My purpose in writing this blog is to peak your interest enough in the subject matter to have you do your research into neuroplasticity and how it can change your life for the better. My journey started in 2010 with reading the book Brain Rules by John Medina. Since that time I’ve read a book or two each year on the subject. Here is a blog on his site I published covering what I had learned to that date.
Much of what I am including in this blog was taken from two books: The Mind and the Brain Neuroplasticity and the Power of Mental Force by Jeffery M. Schwartz, M.D. and Soft-Wired How the New Science of Brain Plasticity Can Change Your Life by Dr. Michael Merzenich, PhD.
Note: Be sure to checkout the many videos and other hyperlinks while you read this document.
Now take a couple of minutes to watch this two minute video on Brain Architecture put out by Harvard University.
Before I launch into the material from these two books I want to share a story with you.
In June of 2012 I adopted Mia, a three year old black and white English Springer Spaniel rescue dog. When I went to pick her up from her foster family in Denver she was so frightened of me the foster dad had to put her in the cab of my pickup before I could drive back to the family cottage on Grand Lake.
It wasn’t just me whom she was frightened of, but everyone in which she came into contact. Mia was born in a Missouri puppy mill farm then became a puppy producer, missing a normal puppyhood. She had been in the rescue system for a year but due to her fears she had not been adopted. I felt I might have the answer to her overcoming her constant fear of the unfamiliar and unknown.
On July 4th 2013, Mia and I walked down the lake trail to attend a luncheon with some friends. I was the first guest to arrive so we sat on the boat dock until the other guests began to arrive. I left her on the dock while I asked Marlene if I could bring her in. When I went back to the dock to get her, she was gone. I asked the two grand children on the dock if they had seen which way she had gone. They had not seen her go.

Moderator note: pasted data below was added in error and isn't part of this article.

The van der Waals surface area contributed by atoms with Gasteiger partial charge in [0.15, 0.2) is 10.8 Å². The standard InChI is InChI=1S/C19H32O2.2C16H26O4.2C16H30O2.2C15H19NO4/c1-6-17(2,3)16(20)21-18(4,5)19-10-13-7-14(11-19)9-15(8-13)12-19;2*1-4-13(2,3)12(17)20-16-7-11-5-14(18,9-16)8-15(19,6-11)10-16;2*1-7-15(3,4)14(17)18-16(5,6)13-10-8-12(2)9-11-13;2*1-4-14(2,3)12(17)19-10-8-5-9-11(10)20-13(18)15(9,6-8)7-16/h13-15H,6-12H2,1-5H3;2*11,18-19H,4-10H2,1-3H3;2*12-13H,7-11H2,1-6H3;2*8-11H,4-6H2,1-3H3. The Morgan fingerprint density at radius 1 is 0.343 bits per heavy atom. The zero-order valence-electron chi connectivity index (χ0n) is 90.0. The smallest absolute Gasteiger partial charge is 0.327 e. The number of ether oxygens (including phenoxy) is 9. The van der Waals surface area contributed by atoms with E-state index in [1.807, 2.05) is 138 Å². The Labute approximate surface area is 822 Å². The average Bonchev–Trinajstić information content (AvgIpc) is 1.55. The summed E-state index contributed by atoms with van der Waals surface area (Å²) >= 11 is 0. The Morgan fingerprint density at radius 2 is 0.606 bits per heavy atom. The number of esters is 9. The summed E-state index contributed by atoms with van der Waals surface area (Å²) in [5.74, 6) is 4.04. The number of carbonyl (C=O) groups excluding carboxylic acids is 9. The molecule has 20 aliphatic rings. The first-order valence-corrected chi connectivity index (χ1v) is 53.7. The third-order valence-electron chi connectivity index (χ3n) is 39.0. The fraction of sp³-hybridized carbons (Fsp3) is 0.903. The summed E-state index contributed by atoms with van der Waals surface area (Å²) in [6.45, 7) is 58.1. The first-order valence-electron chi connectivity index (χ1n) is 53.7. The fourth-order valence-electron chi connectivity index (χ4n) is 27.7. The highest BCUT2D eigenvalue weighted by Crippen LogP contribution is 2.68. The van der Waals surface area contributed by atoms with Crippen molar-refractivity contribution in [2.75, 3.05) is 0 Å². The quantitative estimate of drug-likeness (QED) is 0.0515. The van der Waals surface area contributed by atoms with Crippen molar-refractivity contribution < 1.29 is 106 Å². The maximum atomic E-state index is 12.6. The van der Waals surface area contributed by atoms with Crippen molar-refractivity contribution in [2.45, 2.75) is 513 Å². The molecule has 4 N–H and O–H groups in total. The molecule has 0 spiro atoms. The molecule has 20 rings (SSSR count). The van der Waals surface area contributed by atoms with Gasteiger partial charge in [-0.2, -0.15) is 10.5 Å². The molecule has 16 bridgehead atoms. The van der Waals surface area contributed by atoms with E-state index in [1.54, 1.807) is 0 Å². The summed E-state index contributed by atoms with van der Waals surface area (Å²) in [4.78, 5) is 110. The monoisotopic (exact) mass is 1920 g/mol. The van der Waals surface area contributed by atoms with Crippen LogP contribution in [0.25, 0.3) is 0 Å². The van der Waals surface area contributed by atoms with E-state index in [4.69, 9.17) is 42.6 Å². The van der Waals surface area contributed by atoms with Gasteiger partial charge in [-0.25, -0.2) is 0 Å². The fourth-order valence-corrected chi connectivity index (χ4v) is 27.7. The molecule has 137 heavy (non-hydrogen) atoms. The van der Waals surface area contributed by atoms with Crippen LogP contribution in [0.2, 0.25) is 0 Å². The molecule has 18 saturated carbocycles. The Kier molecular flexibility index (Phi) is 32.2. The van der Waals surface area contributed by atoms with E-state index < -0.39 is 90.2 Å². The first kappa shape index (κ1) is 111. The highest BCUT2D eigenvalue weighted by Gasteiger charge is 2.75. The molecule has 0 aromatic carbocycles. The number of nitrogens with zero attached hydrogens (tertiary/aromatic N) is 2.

I walked the foot trail both ways for a short distance calling out to her but, no luck. I reasoned with myself that she only knew the trail we had walked and I would probably find her at the cottage, so I stayed for lunch. When I walked the trail home, I called her name. Once again, no dog came. When I arrived at the cottage she was not there either. Once again I started back down the trail to Marlene’s calling her name. I continued past Marlene’s house and to the nearest neighbors but no Mia. Each day that week I drove down to the east end of the lake, walked the area calling her name and talking to the few residents in the area. It was a guilt ridden week for me. I did not understand the panic she experienced when I came up missing to her.
A week later I received a call from Kay, the owner of the first house east of Marlene’s, telling me that Mia was on their property and to come retrieve her. I did and the moment I whistled for her, she came bounding down the mountain side to me. We were both happy to see each other.